Last week we went to visit friends. Both our families have kids the same age and they love to play together. As the kids watched a movie, I sat at the kitchen table with my friend Matt (besides sharing the same name, an awesome guy). Conversation moved to the past. We talked about growing up.
I mentioned my grandfather taking me fishing on Saturday mornings. No cell phones. No deadlines or dilemmas. He drove his old pickup truck to the pond, parked next to it, and gradually walked around throwing his line in at various spots. I talked about learning how to play cards and feeling like I was an adult as I sat in on rounds of family pinochle. Matt said his grandfather was a farmer and they would go on long walks at the farm, just talking and throwing rocks into the fields.
I regret the past my boys won’t get to have.
Regret, you see, is a tricky thing. In Mark Batterson’s book, If, he writes about regret. As people age, they long for the missed opportunities. In the short-term it is more regret of things done. Time draws your attention to the probabilities. If only I had started that business, chased that dream, asked out that guy or girl. If only I took that vacation, adventure, mission trip.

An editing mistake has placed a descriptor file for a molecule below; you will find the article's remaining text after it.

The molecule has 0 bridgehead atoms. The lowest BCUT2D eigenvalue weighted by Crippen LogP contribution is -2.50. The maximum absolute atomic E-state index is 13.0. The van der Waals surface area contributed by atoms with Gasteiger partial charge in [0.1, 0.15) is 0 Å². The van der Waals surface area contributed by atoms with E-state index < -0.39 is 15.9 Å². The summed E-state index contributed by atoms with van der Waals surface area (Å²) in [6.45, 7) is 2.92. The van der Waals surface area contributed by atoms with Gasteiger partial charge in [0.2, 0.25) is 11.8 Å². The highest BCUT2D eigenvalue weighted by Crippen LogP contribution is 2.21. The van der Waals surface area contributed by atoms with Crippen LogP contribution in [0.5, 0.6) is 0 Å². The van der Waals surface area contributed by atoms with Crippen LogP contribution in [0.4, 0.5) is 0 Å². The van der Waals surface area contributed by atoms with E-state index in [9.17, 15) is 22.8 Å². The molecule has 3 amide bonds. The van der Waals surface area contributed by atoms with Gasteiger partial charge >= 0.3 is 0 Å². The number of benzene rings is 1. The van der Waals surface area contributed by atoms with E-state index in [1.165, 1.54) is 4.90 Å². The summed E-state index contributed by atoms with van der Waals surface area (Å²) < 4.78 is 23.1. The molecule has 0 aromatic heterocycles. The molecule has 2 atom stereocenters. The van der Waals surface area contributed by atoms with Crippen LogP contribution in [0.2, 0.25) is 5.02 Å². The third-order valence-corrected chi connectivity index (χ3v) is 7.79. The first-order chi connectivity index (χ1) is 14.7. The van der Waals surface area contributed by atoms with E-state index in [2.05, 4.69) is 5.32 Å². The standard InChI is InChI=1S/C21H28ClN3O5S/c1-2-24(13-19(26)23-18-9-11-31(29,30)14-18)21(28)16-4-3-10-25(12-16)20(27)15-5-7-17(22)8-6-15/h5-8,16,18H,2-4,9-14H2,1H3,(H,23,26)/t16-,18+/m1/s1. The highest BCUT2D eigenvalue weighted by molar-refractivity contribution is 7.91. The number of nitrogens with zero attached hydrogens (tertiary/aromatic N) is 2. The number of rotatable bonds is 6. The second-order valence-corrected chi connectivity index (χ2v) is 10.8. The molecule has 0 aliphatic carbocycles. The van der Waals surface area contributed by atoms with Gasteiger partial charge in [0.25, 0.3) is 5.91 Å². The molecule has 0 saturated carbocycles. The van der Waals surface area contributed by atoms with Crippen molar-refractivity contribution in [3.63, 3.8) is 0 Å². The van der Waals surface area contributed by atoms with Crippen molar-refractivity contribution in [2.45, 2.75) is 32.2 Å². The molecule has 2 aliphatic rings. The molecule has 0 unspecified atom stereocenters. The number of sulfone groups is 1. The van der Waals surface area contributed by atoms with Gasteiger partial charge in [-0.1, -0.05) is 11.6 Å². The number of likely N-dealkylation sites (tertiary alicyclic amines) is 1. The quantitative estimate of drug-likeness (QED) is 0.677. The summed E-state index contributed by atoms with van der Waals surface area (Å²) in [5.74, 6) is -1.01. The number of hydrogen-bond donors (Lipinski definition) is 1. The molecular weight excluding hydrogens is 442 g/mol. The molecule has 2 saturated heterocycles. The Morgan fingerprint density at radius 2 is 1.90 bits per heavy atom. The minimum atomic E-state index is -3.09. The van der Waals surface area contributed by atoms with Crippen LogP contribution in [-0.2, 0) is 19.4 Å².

We must reframe the concept.
If there is anything I regret, it is not changing the narrative of my life. I told myself a story shaped by my experiences. This kept me out of leadership opportunities, creative endeavors, ministry to friends and family It told me I wasn’t good enough, said I was the sum of my past and not a new creation.
It was condemnation, pure and simple.
And we know that, according to the Apostle Paul in Romans, There is no condemnation for those in Jesus.
It is so addicting. In this country, we love throwing condemnation around and drawing our lines in the sand. We are fine with grace as it extends to us, just don’t ask us to push the boundaries.
We are called into the void, past the battle lines.
The cross allows us to live without condemnation, destroying the influence of the past and old narratives on our lives. The voices that trap and snare from the dark now fall on deaf ears. We are new creations, made to chase down callings that shine light on the world. We are meant to create, to sing, dance, write, act, draw, sculpt, design, build, and plan.
We are here to destroy old ideas and break new ground.
We are called out of the safety of our regrets (for excuses are always safe) and made dangerous. Dangerous to the ways of the enemy, the one seeking to destroy lives. Dangerous to the ones saying this kind of radical love is impossible. You want to donate, serve, open your home, give your time?
You want to be selfless?
This year redefine regret and let it move you forward. Take nothing for granted. Dive in and know that you are called to so much more.